Army announces new camo pattern, but so far it's invisible
WASHINGTON — The Army has selected a new camouflage pattern to begin fielding next year, an unidentified senior Army spokesperson announced in a statement late Thursday. But the new camo, dubbed the Operational Camouflage Pattern, remains well-concealed.
No official image of the pattern has been released by the Army, although a number of unconfirmed depictions can be found on the Internet.
“The Army has confirmed through testing that the pattern would offer exceptional concealment, which directly enhances force protection and survivability for Soldiers,” according to the statement from the Army.
The pattern will be used in all combatant commands, including Afghanistan, the Army said. Uniforms and equipment with the existing pattern won’t be discarded, but replaced only as they wear out.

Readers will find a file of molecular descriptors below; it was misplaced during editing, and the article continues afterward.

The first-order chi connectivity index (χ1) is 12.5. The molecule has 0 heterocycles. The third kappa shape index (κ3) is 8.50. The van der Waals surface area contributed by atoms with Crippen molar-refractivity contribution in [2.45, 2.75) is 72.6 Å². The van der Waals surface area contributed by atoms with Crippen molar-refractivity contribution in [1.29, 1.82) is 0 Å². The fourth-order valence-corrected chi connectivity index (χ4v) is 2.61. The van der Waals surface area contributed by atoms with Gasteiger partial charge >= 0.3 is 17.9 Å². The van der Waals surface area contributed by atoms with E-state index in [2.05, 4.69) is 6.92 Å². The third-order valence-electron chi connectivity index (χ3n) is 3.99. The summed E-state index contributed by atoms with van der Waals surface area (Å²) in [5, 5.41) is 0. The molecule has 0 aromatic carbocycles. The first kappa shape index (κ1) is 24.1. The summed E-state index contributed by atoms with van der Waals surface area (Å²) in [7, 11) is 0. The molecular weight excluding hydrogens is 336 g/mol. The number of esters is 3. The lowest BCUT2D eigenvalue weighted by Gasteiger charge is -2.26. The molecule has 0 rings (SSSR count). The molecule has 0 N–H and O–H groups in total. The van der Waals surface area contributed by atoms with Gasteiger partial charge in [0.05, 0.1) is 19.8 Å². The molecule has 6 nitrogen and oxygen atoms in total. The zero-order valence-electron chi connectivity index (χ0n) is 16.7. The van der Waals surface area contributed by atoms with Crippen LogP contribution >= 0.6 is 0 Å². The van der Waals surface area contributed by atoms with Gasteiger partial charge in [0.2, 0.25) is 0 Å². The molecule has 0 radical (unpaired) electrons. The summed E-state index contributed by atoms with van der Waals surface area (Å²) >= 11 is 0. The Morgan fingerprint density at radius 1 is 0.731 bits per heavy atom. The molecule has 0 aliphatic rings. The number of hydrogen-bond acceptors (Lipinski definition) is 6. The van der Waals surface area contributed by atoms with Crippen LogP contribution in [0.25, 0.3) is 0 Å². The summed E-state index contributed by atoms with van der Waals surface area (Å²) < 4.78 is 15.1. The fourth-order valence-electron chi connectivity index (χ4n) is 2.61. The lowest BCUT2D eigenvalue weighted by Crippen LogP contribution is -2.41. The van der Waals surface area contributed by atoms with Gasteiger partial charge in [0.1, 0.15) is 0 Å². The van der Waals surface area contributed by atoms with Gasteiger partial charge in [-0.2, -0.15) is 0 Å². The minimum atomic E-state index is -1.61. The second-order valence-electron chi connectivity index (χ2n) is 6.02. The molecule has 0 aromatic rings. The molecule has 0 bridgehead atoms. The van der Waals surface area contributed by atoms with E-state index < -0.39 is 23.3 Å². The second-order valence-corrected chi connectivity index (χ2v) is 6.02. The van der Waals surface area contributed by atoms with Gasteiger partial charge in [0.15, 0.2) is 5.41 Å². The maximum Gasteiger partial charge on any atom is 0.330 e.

The pattern was developed by the Army under the name Scorpion W2 to replace the much-maligned Universal Camouflage Pattern, a pixelated combination of green, gray and tan that some soldiers said provided bad concealment in most places.
The new pattern is said to be very similar to the MultiCam pattern, which became the standard for troops deployed to Iraq in 2010. MultiCam is privately owned by Crye Precision, the company that developed the original Scorpion pattern for the Army more than a decade ago. The Operational Camouflage Pattern, a modified version of the Scorpion pattern, belongs to the U.S. government and requires no fees to use.
Army Combat Uniforms bearing the new pattern will go on sale next summer, the Army says.